By Shola Oshunkeye, Joe Apu, Tope David-Adegboye and Adaeze Atueyi-Ojukwu Go back in time.
Turn your calendar back to Friday, August 2, 1996. Does the date ring a bell? It should. For that was Nigeria’s finest day in sporting history. It was also the moment of glory for golden girl, Chioma Ajunwa, who zoomed out of obscurity to shame bookmakers and shatter the record books by leaping 7.12 metres in the very first round of the women’s long jump event of the Atlanta Olympics, a.k.a. Atlanta ’96.
By that singular strike, the diminutive police officer-turned-sports superstar became Nigeria’s first and only individual Olympic gold medalist till date, as well as the first African woman to achieve that spectacular feat in a field event. Born on December 25, 1970, in Ogbe, Ahiara, in Ahiazu-Mbaise Local Government Area of Imo State, months after the end of the fratricidal Nigerian civil war, Ajunwa, before leaping to global glory in Atlanta, had played football for the Nigeria’s female soccer team before blazing into athletics. Even though a new terrain, Ajunwa, whose father died when she was still a kid, leaving her mum with nine children to cater for, made a huge impression as a track-and-field athlete at the African Games and African Championships between 1989 and 1991 respectively.
Although her career suffered a slur in 1992 when she failed a drug test and was subsequently banned for four years, the athlete who consistently maintained her innocence during that dark period of her career, bounced back and had her sweet revenge in the Atlanta Games, winning the ultimate prize in long jump, emblazoning her name in gold in Nigeria’s history book. Yet, life seemed so unfair to her as a child. Her world, as well as those of her eight siblings, almost tumbled when their father suddenly died, leaving them to the whims and caprices of uncles, one of whom, the superstar claims, wanted to inherit her mum and all of her children. But when that plot failed, they were dispossessed of their father’s sprawling land and were stripped of virtually all means of survival.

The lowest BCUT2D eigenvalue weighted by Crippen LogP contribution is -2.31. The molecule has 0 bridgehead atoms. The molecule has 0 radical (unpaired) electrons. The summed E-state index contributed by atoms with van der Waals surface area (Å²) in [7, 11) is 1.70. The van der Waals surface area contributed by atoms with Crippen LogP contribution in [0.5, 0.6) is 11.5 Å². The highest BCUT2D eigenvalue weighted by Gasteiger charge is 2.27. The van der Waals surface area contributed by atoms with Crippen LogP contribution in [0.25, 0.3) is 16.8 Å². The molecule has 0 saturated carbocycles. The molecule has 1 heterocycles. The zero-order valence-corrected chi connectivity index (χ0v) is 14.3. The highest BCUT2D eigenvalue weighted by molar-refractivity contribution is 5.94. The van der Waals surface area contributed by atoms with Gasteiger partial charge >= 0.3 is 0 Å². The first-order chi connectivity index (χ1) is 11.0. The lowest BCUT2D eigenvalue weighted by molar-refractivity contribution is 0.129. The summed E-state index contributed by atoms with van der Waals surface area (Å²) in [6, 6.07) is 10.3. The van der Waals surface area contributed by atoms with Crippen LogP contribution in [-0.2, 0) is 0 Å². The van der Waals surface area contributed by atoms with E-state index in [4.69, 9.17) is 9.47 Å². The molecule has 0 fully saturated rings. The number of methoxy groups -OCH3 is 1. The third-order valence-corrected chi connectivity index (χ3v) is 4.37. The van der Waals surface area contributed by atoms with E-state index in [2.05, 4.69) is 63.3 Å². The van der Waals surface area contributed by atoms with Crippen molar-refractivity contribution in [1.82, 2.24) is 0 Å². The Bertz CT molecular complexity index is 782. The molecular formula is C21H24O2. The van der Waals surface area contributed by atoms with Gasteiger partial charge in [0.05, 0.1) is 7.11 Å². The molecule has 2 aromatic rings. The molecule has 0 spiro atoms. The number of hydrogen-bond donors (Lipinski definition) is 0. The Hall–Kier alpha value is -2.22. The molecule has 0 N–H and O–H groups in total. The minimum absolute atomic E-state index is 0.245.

At the height of the family’s excruciating experience, Chioma, who describes herself as ‘a child of destiny’, wanted to become an apprentice mechanic, but her loving mum blocked her, vowing that her last child would never do such a thing. Even when the then Inspector General of Police, Alhaji Muhammadu Gambo, spotted her unusual talent in sports, as a teenager, and wanted her recruited into the Nigeria Police, her mum wept as if her lachrymal gland was about to burst, and said her child would only join the force over her dead body. But after a lot of going back and forth, the unbending IG had his way and got Chioma (meaning: Good God) into the police force.
Today, the golden girl of Nigerian sports is not only a Chief Superintendent of Police, but also the Divisional Police Officer at the Meiran Police Station in Lagos. Despite her glittering records and highly inspiring achievements, Chioma’s road, even in marriage, was not all that smooth as she gad to endure eight- -and-a-half years of childlessness before her womb eventually opened and she became a proud mum. On Monday, September 3, 2012, Chioma Ajunwa scored the greatest goal any woman could ever aspire to score. She had a set of triplets, two boys and one girl. The triplets are big and healthy. Mum Chioma, too, is in perfect health. Her joy knew no bounds on Tuesday, as she sat down with a five-man team of ASPIRE, in a no-holds-barred interview that lasted three solid hours. Please, sit back, relax and enjoy all of it. Excerpts: